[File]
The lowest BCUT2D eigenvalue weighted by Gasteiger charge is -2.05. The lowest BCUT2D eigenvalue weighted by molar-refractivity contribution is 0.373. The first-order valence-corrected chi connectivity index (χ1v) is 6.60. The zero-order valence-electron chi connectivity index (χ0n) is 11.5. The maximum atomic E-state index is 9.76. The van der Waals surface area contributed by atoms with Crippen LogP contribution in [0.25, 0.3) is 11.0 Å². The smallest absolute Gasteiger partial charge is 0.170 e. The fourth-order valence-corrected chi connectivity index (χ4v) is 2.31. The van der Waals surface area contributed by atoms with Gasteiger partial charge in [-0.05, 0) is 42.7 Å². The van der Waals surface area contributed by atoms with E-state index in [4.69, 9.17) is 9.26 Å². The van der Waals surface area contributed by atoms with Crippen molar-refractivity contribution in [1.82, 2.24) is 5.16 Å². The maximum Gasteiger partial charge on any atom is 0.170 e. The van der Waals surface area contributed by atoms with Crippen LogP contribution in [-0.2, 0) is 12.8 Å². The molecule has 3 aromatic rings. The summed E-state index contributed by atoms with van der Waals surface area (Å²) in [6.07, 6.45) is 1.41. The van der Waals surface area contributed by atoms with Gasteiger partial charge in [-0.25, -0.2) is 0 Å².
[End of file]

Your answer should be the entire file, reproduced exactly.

The lowest BCUT2D eigenvalue weighted by Gasteiger charge is -2.05. The lowest BCUT2D eigenvalue weighted by molar-refractivity contribution is 0.373. The first-order valence-corrected chi connectivity index (χ1v) is 6.60. The zero-order valence-electron chi connectivity index (χ0n) is 11.5. The maximum atomic E-state index is 9.76. The van der Waals surface area contributed by atoms with Crippen LogP contribution in [0.25, 0.3) is 11.0 Å². The smallest absolute Gasteiger partial charge is 0.170 e. The fourth-order valence-corrected chi connectivity index (χ4v) is 2.31. The van der Waals surface area contributed by atoms with Gasteiger partial charge in [-0.05, 0) is 42.7 Å². The van der Waals surface area contributed by atoms with E-state index in [4.69, 9.17) is 9.26 Å². The van der Waals surface area contributed by atoms with Crippen molar-refractivity contribution in [1.82, 2.24) is 5.16 Å². The maximum Gasteiger partial charge on any atom is 0.170 e. The van der Waals surface area contributed by atoms with Crippen LogP contribution in [-0.2, 0) is 12.8 Å². The molecule has 3 aromatic rings. The summed E-state index contributed by atoms with van der Waals surface area (Å²) in [6.07, 6.45) is 1.41. The van der Waals surface area contributed by atoms with Gasteiger partial charge in [-0.25, -0.2) is 0 Å².